Sunday, May 3, 2020


 Irving Kristol on Thomas More:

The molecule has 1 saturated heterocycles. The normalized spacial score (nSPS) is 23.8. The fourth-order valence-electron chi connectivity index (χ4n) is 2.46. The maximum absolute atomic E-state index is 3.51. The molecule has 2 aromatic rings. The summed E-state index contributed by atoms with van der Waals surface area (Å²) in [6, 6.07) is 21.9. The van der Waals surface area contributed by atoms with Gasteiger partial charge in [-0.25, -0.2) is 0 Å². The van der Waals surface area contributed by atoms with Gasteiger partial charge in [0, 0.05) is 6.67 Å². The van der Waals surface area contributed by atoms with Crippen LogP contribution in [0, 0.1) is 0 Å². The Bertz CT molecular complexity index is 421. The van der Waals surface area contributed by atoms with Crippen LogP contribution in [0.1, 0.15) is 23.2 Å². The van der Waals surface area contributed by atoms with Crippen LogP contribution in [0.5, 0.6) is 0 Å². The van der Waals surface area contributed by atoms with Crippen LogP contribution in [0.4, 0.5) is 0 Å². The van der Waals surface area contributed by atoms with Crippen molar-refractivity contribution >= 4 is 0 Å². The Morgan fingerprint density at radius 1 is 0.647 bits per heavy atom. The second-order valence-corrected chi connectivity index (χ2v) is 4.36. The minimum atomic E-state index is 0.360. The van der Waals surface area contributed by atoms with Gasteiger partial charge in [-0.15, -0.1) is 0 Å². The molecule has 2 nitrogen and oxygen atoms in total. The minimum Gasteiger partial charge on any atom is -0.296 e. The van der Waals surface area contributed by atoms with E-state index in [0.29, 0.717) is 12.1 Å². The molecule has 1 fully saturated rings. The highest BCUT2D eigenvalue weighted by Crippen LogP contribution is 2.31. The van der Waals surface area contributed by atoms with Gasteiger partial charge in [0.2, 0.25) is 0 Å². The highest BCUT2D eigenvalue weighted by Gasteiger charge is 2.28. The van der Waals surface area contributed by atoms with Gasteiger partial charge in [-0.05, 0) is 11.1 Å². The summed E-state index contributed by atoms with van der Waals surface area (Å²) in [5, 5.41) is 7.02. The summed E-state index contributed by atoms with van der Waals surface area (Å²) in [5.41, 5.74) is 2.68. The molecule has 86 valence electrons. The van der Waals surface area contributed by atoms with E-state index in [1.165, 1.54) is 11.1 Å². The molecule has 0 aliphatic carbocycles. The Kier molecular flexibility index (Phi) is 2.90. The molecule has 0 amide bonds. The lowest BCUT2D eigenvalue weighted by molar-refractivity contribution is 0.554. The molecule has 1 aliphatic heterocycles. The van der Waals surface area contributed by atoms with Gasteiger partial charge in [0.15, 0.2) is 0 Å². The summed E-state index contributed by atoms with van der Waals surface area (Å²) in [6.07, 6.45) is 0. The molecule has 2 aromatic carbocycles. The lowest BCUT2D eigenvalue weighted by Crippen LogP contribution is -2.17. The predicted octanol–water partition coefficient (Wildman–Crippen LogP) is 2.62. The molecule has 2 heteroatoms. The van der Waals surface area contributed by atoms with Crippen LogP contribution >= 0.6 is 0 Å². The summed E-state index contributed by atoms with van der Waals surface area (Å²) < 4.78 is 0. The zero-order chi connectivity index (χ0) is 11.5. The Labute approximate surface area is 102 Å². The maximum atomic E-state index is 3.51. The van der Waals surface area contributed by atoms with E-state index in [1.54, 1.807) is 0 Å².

More himself, as we know, went into the service of King Henry VIII in order, as he explicitly informs us, to minimize the evils which a ruler may introduce into the world as it is—the "everywhere" which is a very different place from the philosopher’s "nowhere." In loyally serving King Henry, he never repudiated his utopian vision; he never apparently had the sense he was in any way "compromising" it; and he certainly never pretended that he was engaged in "realizing" it. He simply thought that, as a political philosopher with a ­superior vision of the ideal, he might prudently influence the politics of his time toward somewhat more humane ends. He failed utterly, as we know, and paid for his failure with his life. But he was not at all surprised that he failed, nor was he shocked to discover the price of his failure. A less utopian statesman than the author of Utopia is hard to find. And yet there was not an ounce of cynicism in him. His nobility of character consisted precisely in the fact that, even as he could imagine the world as it might be, he could also live and work in the world as it was, trying to edge the latter ever so slightly toward the former, but experiencing no sour disillusionment at his ultimate lack of success. Such a perfect combination of detachment from the world and simultaneous attachment to it is as exemplary as it is rare.

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